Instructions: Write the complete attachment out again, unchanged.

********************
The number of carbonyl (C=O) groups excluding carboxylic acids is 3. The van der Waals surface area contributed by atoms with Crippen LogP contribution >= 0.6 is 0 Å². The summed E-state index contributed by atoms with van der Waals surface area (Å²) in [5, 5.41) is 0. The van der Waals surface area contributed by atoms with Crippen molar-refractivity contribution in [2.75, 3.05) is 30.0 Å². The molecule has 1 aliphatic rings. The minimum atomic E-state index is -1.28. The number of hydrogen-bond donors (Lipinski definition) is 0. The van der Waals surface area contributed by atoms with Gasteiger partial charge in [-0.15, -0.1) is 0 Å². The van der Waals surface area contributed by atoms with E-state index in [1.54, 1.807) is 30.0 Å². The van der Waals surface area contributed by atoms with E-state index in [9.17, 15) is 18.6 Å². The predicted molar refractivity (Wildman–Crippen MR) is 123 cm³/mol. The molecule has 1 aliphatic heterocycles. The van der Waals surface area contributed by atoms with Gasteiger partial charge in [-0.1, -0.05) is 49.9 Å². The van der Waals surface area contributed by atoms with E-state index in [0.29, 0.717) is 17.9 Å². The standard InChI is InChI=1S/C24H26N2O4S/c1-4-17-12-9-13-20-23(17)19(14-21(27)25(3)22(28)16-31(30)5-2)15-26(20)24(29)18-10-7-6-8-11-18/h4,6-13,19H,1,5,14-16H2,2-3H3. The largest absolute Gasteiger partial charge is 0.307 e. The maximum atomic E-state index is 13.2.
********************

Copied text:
The number of carbonyl (C=O) groups excluding carboxylic acids is 3. The van der Waals surface area contributed by atoms with Crippen LogP contribution >= 0.6 is 0 Å². The summed E-state index contributed by atoms with van der Waals surface area (Å²) in [5, 5.41) is 0. The van der Waals surface area contributed by atoms with Crippen molar-refractivity contribution in [2.75, 3.05) is 30.0 Å². The molecule has 1 aliphatic rings. The minimum atomic E-state index is -1.28. The number of hydrogen-bond donors (Lipinski definition) is 0. The van der Waals surface area contributed by atoms with Gasteiger partial charge in [-0.15, -0.1) is 0 Å². The van der Waals surface area contributed by atoms with E-state index in [1.54, 1.807) is 30.0 Å². The van der Waals surface area contributed by atoms with E-state index in [9.17, 15) is 18.6 Å². The predicted molar refractivity (Wildman–Crippen MR) is 123 cm³/mol. The molecule has 1 aliphatic heterocycles. The van der Waals surface area contributed by atoms with Gasteiger partial charge in [-0.1, -0.05) is 49.9 Å². The van der Waals surface area contributed by atoms with E-state index in [0.29, 0.717) is 17.9 Å². The standard InChI is InChI=1S/C24H26N2O4S/c1-4-17-12-9-13-20-23(17)19(14-21(27)25(3)22(28)16-31(30)5-2)15-26(20)24(29)18-10-7-6-8-11-18/h4,6-13,19H,1,5,14-16H2,2-3H3. The largest absolute Gasteiger partial charge is 0.307 e. The maximum atomic E-state index is 13.2.